POWER [September, 1 2011]

Cover Stories

Top Plant: Adapazari Power Plant, Adapazari, Sakarya Province, Turkey

In 2010, the 2,310-MW Adapazari Power Plant achieved 99.8% availability, which is nearly 7% higher than the industry average and a global record in F-class gas turbine technology. The new turbine upgrade is helping ENKA Power bolster Turkey’s evolving economy by improving its energy sector’s efficiency and productivity.


Best Practices for Natural Gas Line Cleaning

As barriers to new coal-fired generation expand and enthusiasm for nuclear plants wanes, the commissioning of natural gas–fired plants promises to increase. However, gas plants pose hazards, too. An explosion last year that was caused by unsafe use of natural gas to blow residue from a gas pipeline during commissioning of a gas-fired power plant has focused regulator and industry attention on finding safer alternatives for this task. Fluor shares its gas pipeline cleaning best practices.

Global Gas Glut

Marcellus Shale gas has increased recoverable natural gas reserves in the U.S. by about a third over estimates prepared a few years ago. Europe is also exploring shale gas as an alternative to problematic Russian gas supplies and low proven natural gas reserves. POWER contributors in the U.S. and UK examine the comparative economic value, public acceptance, and political implications of these massive shale gas reserves.

The New Water Lab

Recent advances in water laboratory instrumentation—from improved sample conditioning to advanced online instruments—have reached the market. Here’s a look at the equipment you’ll find in the best-equipped power plant laboratory this year.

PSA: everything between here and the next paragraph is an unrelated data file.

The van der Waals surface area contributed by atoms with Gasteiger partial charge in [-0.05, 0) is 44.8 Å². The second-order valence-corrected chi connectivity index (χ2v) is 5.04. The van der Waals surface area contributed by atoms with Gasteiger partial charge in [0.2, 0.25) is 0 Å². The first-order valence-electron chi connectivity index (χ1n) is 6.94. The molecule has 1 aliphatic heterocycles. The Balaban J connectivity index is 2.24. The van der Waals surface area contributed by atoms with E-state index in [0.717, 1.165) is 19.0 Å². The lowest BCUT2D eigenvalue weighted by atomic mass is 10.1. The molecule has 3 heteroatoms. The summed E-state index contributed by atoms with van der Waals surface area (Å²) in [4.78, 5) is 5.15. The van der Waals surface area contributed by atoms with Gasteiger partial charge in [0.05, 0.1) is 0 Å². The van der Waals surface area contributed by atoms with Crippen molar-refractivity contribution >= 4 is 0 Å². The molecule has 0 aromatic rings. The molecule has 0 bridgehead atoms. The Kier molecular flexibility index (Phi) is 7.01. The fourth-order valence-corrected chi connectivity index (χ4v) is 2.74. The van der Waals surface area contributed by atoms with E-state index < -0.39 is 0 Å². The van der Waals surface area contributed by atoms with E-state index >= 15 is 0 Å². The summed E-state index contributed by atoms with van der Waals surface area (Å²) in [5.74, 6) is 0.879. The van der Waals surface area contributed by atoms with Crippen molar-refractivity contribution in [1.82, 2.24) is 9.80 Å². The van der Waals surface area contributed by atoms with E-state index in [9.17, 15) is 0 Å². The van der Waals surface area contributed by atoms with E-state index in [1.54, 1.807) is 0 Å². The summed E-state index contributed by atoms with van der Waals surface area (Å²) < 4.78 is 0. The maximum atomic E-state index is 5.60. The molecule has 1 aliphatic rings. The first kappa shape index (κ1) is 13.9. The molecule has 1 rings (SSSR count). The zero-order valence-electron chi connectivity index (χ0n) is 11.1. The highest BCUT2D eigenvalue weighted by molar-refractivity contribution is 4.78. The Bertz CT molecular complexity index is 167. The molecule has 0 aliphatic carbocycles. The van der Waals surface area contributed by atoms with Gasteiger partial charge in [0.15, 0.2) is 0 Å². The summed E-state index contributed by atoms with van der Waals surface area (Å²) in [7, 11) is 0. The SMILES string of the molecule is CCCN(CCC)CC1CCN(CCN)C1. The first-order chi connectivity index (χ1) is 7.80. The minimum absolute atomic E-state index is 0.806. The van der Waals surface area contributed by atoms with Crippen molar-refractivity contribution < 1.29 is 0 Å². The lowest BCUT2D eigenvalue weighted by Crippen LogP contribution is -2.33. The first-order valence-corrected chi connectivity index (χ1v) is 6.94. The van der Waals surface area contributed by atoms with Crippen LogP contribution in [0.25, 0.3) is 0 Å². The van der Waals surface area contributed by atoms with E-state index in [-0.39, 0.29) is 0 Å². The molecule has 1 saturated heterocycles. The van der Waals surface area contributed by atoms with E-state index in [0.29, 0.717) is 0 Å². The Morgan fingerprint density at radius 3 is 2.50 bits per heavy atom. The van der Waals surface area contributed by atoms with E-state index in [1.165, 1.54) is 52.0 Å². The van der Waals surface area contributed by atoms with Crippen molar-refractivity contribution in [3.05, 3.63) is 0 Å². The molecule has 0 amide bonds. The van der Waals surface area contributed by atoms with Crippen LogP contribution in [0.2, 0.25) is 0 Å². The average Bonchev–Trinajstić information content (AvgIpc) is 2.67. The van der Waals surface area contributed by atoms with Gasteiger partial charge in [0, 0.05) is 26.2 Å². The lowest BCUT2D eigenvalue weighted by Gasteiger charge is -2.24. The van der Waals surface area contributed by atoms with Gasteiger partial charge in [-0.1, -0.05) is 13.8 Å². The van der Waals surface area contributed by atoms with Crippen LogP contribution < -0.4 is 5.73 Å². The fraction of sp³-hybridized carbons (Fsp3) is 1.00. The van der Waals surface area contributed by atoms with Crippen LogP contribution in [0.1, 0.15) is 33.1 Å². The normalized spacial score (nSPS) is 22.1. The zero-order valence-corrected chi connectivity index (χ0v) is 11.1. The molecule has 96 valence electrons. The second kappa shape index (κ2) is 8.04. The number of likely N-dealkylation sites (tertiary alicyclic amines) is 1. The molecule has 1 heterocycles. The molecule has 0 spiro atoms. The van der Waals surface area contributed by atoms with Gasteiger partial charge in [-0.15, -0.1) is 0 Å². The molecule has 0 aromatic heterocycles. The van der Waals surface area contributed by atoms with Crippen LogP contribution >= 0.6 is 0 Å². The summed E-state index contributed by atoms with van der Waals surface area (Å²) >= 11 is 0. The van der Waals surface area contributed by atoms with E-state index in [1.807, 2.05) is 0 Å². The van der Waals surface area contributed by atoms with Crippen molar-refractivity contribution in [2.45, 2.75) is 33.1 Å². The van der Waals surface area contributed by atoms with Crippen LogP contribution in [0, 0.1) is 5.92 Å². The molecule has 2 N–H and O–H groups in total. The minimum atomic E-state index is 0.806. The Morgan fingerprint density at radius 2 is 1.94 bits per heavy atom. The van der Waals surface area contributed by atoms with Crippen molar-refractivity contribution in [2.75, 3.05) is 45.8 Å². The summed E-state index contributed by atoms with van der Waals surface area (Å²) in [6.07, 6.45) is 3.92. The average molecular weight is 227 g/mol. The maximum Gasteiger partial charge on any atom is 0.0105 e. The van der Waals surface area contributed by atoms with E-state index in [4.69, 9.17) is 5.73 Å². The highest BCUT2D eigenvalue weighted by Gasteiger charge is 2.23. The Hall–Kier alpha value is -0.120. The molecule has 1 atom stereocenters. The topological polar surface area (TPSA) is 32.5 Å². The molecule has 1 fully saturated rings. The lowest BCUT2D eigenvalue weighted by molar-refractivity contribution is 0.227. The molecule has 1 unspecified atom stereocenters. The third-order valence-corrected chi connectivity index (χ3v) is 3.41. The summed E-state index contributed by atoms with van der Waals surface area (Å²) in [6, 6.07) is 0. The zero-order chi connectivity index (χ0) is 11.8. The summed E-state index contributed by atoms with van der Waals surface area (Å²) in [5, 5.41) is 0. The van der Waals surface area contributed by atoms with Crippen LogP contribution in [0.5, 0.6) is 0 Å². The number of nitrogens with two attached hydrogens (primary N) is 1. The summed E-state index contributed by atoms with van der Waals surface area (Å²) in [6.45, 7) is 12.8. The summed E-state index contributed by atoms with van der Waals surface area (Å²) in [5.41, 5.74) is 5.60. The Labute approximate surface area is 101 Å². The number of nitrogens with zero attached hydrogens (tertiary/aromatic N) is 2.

Top Plant: Arvah B. Hopkins Generating Station, Unit 2, Tallahassee, Florida

Known for its progressive, pro-sustainability policies, the City of Tallahassee recently repowered a 30-year-old conventional steam plant unit, turning it into a new 300-MW facility. The utility redesigned the Arvah B. Hopkins Generating Station, Unit 2 as a 1 × 1 combined cycle plant in order to improve efficiency, switched the primary fuel from oil to natural gas, and thereby reduced fuel costs and emissions. The plant’s flexible design even will enable expansion to a 2 × 1 configuration when additional capacity is needed in the future.

Top Plant: Astoria II Combined Cycle Plant, Queens, New York

Managing construction of the 550-MW Astoria II Combined Cycle Plant in the midst of Queens, a densely packed New York City borough, required extensive off-site modular construction and a high level of logistical organization. Now the new Astoria II plant is operating successfully in conjunction with the Astoria Energy I plant as the largest natural gas–fired power plant in the Big Apple.

Top Plant: Emirates Aluminum Smelter Complex (EMAL), Al-Taweelah, Abu Dhabi, United Arab Emirates

The new 2,100-MW Phase 1 EMAL combined cycle power plant provides dedicated power with a high level of reliability to the Emirates Aluminum Smelter Complex, which is designed to be the world’s largest aluminum smelter upon completion. Located on the Persian Gulf, the gas-fired combined cycle plant uses seawater cooling towers to eliminate thermal stress on local marine life.

Top Plant: Irsching 4 Combined Cycle Power Plant, Irsching, Bavaria, Germany

The Irsching 4 Combined Cycle Power Plant has set a new world record in power plant efficiency with its new SGT5-8000H gas turbine. With an output of more than 578 MW and efficiency of 60.75% (net) achieved at a world record test run in May 2011, the plant demonstrates that climate protection, low-cost power generation, and flexible operation using fossil fuels can be attained simultaneously through technical advances. Due to its high efficiency, the gas-fired plant uses significantly less fuel and produces lower carbon dioxide emissions than traditional combined cycle plants.

Top Plant: Montoir-de-Bretagne Combined Cycle Plant, Montoir-de-Bretagne, France